Musical Borrowing
An Annotated Bibliography

Individual record

[+] Glauert, Amanda. "'Nicht diese Töne': Lessons in Song and Singing from Beethoven's Ninth Symphony." Eighteenth-Century Music 4 (March 2007): 55-69.

The solo baritone's recitative intervention in the fourth movement of Beethoven's Ninth Symphony has often been interpreted as a commentary on the instrumental discourse of the symphony, but a newer interpretation of the recitative hears the baritone's words as a call to song in both a literal and idealized sense. Beethoven's "Ode to Joy" tune, which is borrowed from his setting of Bürger's poem Gegenliebe and was also used as the basis of his Choral Fantasy, Op. 80, provides added layers of meaning, especially in relation to the poetic sources. The connection between Bürger's Gegenliebe and Schiller's An die Freude is provocative when considering that both Schiller and Goethe rejected Bürger as a poet who failed to keep any sense of the "general" within his poetry. By using the Gegenliebe tune for An die Freude in the Ninth Symphony, Beethoven brings Bürger's folksy nature aesthetic and advocacy of simple, diagetic song (as heard in the laundry or sitting rooms) to bear on Schiller's abstract idealism of song. In addition to investigating the song-like aspects of the Finale, the effects of silences are also explored as folk elements and compared with Beethoven's settings of Johann Gottfried Herder's poetry.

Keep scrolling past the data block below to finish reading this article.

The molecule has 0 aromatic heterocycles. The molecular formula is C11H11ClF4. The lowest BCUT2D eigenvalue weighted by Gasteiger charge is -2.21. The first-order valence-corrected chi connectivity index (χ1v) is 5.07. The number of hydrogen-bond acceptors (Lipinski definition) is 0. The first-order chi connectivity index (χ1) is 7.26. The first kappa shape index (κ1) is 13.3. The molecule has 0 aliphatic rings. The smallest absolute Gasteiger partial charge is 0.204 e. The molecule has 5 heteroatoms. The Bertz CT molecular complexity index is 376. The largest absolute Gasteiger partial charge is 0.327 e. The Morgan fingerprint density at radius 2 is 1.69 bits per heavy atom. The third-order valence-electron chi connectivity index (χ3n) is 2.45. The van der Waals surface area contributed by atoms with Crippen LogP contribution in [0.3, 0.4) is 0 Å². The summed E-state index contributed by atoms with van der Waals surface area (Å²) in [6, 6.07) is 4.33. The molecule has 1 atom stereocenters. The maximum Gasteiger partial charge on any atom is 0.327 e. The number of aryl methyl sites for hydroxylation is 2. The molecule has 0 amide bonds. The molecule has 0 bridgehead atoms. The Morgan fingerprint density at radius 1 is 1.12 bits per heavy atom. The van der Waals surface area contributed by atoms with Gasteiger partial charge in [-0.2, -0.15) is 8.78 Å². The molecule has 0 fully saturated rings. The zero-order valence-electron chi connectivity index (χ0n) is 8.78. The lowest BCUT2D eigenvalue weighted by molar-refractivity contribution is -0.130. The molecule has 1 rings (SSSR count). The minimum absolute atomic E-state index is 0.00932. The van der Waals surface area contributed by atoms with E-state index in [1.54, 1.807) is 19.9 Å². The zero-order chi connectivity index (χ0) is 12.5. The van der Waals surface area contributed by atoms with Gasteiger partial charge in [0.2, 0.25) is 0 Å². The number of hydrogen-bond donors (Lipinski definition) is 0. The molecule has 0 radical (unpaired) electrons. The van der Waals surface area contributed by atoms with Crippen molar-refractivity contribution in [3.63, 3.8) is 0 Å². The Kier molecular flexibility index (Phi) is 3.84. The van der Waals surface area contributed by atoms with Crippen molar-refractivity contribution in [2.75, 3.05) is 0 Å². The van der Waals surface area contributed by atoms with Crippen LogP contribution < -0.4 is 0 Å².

Works: Beethoven: Symphony No. 9 in D Minor, Op. 125.

Sources: Beethoven: Gegenliebe (60-63), Choral Fantasy, Op. 80 (60-62).

Index Classifications: 1800s

Contributed by: Mary Ellen Ryan

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